output rate; absorb demand variations with
inventory, backlogs, or lost sales.
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Production Planning Strategies (contd)


Pure Strategy
Either a chase strategy when product exactly
matches demand or a level strategy when
production remains constant over a specified
number of periods.

Mixed Strategy
A combination of chase and level strategies to
match supply and demand.

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Examples of Pure Chase and Pure Level


Strategies

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Exhibit 13.3

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Aggregate Production Planning


Relevant Costs
Basic production costs (fixed and variable)
Costs associated with changes in the production
rate (e.g., labor costs)
Inventory holding costs
Backlog (stockout) costs

Budgets
Aggregate planning helps justify
requests for organizational
resources.

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Aggregate Planning Techniques


Trial and Error
Costing out the production alternatives and
choosing the one with the lowest cost.

Linear Programming
Linear Decision Rule
Various Heuristic Methods

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Aggregate Planning Techniques (contd)


Full Costs
All of the actual, out-of-pocket costs associated
with a particular aggregate plan.
Used for developing a labor and material
budget.

Marginal (Incremental) Costs


Unique costs attributable to a particular
aggregate plan that are above and beyond those
required to build the product by its most
economical means.

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New England Shirt Company

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New England Shirt Company (contd)

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Forecast Demand and Workdays


for the D&H Company

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Exhibit 13.4

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First
FirstAlternative:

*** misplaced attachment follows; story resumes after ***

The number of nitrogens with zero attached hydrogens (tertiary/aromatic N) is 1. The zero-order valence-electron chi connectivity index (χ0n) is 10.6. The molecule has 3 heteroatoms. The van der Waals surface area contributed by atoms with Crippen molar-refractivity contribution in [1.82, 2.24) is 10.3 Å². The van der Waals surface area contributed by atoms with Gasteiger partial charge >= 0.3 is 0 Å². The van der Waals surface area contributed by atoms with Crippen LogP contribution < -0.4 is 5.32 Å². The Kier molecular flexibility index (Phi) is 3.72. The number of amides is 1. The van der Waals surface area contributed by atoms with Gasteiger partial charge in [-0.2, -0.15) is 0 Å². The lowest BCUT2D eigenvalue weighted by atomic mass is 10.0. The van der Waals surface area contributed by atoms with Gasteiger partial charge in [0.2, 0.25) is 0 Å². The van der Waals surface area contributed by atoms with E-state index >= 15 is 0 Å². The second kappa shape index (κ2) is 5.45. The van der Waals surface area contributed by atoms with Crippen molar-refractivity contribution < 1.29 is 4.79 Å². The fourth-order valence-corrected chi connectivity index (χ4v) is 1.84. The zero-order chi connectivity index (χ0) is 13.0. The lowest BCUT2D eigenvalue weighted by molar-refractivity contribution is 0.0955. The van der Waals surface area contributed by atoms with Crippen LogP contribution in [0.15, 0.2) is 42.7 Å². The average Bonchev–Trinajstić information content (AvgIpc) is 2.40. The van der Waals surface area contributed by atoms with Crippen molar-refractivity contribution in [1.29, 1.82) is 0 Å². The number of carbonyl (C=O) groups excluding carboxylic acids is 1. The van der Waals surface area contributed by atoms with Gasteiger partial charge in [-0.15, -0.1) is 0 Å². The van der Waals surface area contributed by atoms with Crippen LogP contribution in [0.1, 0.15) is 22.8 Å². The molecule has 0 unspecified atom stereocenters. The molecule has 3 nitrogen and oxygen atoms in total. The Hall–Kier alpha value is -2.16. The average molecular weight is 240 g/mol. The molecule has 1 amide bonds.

Alternative:
Pure
PureChase
ChaseStrategy
Strategy

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Exhibit 13.5

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Second Alternative: Pure Level Strategy

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Exhibit 13.6

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Third Alternative: Minimum Workforce with Subcontracting Strategy

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Exhibit 13.7

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Fourth Alternative: Constant Workforce with Overtime Strategy

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Exhibit 13.8

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Summary of Costs for


Alternative Aggregate Plans

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Exhibit 13.9

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Actual Demand Requirement


for Full-Time Direct Employees and
Full-Time-Equivalent (FTE) Part-Time Employees

Note: Some workweeks are staggered to include weekdays, but this


does not affect the number of workdays per employee.
*Full-time days are derived by multiplying the number of days in each
month by the number of workers.
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Exhibit 13.10

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Three Possible Plans for


the Parks and Recreation Department

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Exhibit 13.11

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Yield Management
Yield (Revenue) Management
The concept used in service operations with
high-fixed costs and low-variable costs that
attempts to match supply and demand (a chase
strategy) to maximize capacity utilization.

Yield Management Requires:


The ability to segment the market
High-fixed and low-variable costs where
additional sales create more profits
Product perishability (cannot be inventoried)
Lower-priced capacity that can be presold
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Comparison of Costs for All Three Alternatives

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Exhibit 13.12